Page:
While the previous chapter focused on arts and cultural policy in Australia, there are parallels in many other countries. Governments of all persuasions, in all jurisdictions have experienced difficulty in formulating coherent and appropriate policy strategies for the arts and cultural sector. In particular, in most developed countries, support for the elite arts has been allied to a range of instrumental strategies in which cultural and creative activities are used to leverage solutions to a variety of social problems. These include unemployment, social alienation, regional access, disability, social welfare and therapy, and more generally, the creation of a sense of...

  10. Chapter 4: International trends in arts and cultural production and consumption
    (pp. 31-36)

    The re-visioning of arts and cultural policy has occurred to varying degrees across the international stage. Partly, this has been in response to trends in cultural participation and consumption, as well as changing approaches to strategies of support. In particular, a number of trends are characterised by trade-offs between the following factors:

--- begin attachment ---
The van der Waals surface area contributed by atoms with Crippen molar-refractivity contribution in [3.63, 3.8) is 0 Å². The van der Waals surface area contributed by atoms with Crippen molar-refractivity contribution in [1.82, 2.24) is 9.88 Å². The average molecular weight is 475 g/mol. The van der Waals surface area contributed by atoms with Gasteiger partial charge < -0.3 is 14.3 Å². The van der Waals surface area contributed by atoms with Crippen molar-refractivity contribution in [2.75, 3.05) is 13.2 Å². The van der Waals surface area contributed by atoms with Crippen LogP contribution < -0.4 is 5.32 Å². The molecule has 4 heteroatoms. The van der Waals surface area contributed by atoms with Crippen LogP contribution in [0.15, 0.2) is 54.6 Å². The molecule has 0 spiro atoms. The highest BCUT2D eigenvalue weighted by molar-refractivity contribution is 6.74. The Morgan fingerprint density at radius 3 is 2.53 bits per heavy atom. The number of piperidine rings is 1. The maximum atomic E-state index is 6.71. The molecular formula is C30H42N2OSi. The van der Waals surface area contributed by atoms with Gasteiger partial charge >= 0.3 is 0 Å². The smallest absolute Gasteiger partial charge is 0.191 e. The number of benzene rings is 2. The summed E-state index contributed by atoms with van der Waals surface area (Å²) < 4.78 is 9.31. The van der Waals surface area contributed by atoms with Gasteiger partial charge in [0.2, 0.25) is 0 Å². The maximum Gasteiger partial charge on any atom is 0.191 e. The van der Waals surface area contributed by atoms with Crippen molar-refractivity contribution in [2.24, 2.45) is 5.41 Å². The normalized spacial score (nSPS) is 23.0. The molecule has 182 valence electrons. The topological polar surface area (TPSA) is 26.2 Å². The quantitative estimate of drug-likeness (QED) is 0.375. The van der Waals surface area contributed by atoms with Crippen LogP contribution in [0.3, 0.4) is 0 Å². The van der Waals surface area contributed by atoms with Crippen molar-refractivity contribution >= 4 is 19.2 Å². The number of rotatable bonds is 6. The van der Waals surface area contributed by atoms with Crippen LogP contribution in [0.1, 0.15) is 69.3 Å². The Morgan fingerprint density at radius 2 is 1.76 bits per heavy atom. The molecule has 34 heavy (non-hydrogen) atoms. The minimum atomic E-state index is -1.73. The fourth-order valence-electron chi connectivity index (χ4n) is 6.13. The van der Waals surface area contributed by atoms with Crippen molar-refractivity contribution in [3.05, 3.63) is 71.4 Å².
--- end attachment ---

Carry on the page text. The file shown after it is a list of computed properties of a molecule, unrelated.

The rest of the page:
the ability to be financially self-sufficient or non-reliant on government largesse;

    the ratio between the costs of cultural practice and production, and ability to generate revenue;

    the size and market profile of audiences and consumers of arts and culture; and

    the degree of cross-form transformations of cultural practice....

  11. Chapter 5: How can cultural sub-sectors respond? Three indicative case studies
    (pp. 37-48)